What gaskets and seals are you talking about? I just built/rebuilt a 9" and I will not be using any gaskets or seals in places that would be damaged by pulling the pumpkin. RTV where the pumpkin attaches and the bearings I bought for the axles are sealed. All I have to do is put a little rtv around the outer edge when I install the axles. I put in a drain because their was never going to be a better opportunity to do so.

If I just wanted to change the oil in my 8" I have currently would I pull the pumpkin? Most likely, I would want to see what the gears looked like and get all the oil out. You have no idea how much oil you are getting out if you use a pump. I plan on changing my oil much more than once ever 10 years.
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Old 09-09-2009, 04:34 PM   #13
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RTV works, anaerobic sealer is good as well for flat metal-metal mating surfaces.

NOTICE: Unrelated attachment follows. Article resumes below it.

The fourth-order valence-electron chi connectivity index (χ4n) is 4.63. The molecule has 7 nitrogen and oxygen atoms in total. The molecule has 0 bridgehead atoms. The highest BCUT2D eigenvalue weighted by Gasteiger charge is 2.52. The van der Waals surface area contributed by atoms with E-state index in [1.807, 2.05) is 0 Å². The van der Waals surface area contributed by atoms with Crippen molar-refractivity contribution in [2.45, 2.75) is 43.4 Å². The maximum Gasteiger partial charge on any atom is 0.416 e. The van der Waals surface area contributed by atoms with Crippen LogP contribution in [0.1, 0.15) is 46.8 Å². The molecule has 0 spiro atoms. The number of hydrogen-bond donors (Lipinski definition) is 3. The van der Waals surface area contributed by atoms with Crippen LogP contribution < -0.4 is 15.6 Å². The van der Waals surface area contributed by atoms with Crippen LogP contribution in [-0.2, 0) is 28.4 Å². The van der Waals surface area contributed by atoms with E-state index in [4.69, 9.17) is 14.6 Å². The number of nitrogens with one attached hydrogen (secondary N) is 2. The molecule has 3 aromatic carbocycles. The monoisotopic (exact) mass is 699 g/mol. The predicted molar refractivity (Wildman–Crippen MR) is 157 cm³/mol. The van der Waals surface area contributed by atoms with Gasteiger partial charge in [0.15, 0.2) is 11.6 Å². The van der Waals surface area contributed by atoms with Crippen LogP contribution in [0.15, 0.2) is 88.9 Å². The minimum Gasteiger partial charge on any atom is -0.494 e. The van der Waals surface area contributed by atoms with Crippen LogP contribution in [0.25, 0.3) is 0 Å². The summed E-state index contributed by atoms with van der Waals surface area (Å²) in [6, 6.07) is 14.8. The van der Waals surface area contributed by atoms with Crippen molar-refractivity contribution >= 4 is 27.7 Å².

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Old 09-10-2009, 07:52 AM   #14
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thanks 67mustang302, I will try the anaerobic sealer when I finally get around to installing the axles in the rear.
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Old 09-10-2009, 11:45 AM   #15
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Anaerobic is what is used on TREMEC transmissions and most factory stuff(transmissions and diffs) these days. They've done away with gaskets. Just make sure the mating surfaces are both flat.
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Old 09-10-2009, 01:55 PM   #16
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I plan on changing my oil much more than once every 10 years.
Why? Is it a racing vehicle? Track or drag?
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Old 09-11-2009, 07:34 AM   #17
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Because i want to, going 10 years just doesn't seem right. No its not a racing vehicle but i do tend to drive it hard. I have way to much time and a fair amount of money tied up in it that I will do anything I can to prolong the life of it.
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Old 09-11-2009, 07:34 AM
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2007, 67, 9, change, differential, end, gear, lube, mustang, oil, pump, rear, siphon, suck, vintage